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the name ; it is madness and nonsense. To do his command. ments is the best test of a good understanding ; a good sound understanding have all they that do this, all of them without ex, ception : however weak some of them may be in other things, they are wise in the most important respect ; but without this, however cunning they are in other things, they have lost their understandings ; they contradict common sense ; they are beside themselves. In short, to pursue everlasting happiness as the end, in the way of holiness as the mean, this is wisdom, this is common sense ; and there can be none without this.'
Wisdom consists in two things ; choosing a right end, and using right means to obtain it. Now what end so becoming a creature to live forever, as everlasting happiness? And in what way can it be obtained, but in the way of holiness ? Consult the judgment of God in his word ; consult your own conscience, or even common sense, and you will find that this is the case. Therefore he is a man of sense that pursues this end in this way; but he is a fool, he is brutish, that chooses an inferior end, or that pursues tbis in a wrong way.
My time will not allow me to do any more than to mention some instances of the folly and madness of such as do not make the fear of the Lord the beginning of their wisdom.
1. Men will not take the safest side in religion, which their reason and self-love carry them to do in other cases.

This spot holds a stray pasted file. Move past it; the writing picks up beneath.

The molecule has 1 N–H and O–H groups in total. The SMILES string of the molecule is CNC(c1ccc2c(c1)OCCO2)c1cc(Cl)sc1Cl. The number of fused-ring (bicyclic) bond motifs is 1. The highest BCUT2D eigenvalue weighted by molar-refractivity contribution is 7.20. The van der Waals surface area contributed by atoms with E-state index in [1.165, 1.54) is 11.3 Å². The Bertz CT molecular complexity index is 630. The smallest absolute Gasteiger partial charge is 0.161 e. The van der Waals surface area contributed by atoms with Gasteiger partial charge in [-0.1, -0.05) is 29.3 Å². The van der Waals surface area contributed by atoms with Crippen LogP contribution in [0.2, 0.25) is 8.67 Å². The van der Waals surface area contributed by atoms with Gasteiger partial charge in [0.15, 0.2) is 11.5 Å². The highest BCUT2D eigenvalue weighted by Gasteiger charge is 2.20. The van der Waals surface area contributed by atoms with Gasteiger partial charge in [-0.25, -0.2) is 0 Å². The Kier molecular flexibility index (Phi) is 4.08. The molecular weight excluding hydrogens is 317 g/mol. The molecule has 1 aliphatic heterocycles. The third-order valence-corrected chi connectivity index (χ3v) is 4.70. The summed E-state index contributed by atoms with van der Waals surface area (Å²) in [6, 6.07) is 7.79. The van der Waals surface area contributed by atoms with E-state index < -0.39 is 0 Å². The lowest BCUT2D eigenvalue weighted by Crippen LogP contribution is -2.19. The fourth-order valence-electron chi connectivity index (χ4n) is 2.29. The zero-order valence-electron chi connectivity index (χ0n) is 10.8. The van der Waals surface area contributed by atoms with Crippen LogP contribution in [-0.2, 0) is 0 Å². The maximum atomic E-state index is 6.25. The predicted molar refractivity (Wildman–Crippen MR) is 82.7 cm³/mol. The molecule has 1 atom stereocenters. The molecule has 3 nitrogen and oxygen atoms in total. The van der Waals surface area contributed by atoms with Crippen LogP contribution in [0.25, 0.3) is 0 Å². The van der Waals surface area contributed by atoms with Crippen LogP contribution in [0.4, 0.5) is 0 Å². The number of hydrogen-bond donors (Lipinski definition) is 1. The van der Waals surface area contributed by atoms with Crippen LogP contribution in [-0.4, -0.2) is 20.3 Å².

It is very possible the love of ease and pleasure, and a self-flat. tering disposition, may prompt your invention to form a plausible system of religion ; a religion that admits of great hopes with little evidences, and that allows you many indulgencies and lays few restraints upon you ; a religion purged, as you imagine, from some of the melancholy and gloomy doctrines of christianity, and that releases you from those restraints, so painful to a wicked heart, which the holy religion of Jesus lays upon you. It is very possible you may hope you shall obtain eternal happiness without much pains, and without observing the strictness of universal holiness ; you may indulge hopes of heaven, though you indulge yourselves wilfully in sin ; you may flatter yourselves that God is not so inexorably just as the sacred scriptures represent him ; and that his threatenings are only tremendous sounds without any design to be executed in all their strictness ; you may flatter yourselves, that the punishments of a future state are not intolerably dreadful, nor of everlasting duration ; you may excuse and diminish your sins, and make a great many plausible apologies for them. But are you sure of these things ? Have you demonstration for them, upon which you may venture your eternal all ? Think the matter over seriously again ; have you certainty that these things are so ? and are you willing to perish forever if they should be otherwise ? What if you should be mistaken? What if you should find God as strict and holy as his word represents him? What if all his dreadful threatenings should be sincere and true, and your sins have infinitely greater malignity in his eyes than in yours? What if in a little time you should find that the scriptures give a more just account of the punishments of hell than your self-flattering heart suggested to you, and that they are indeed intolerable and strictly eternal ? What if you should find, when it is too late to correct the mistake, that those neglected, ridiculous things, regeneration, conversion, holiness of heart and practice, the mortification of sin, and a laborious course of devotion—what if you should find they are absolutely necessary to everlasting happiness? What if it should appear that the wilful indulgence of the least known sin will eter. nally ruin you ? Stand and pause, and ask yourselves, What if you should find matters thus, quite the reverse to what you flattered yourselves ? What will become of you then? You are undone, irreparably undone through all eternity. Well, to speak modestly, this may be the case, for what you know ; and is it not then the part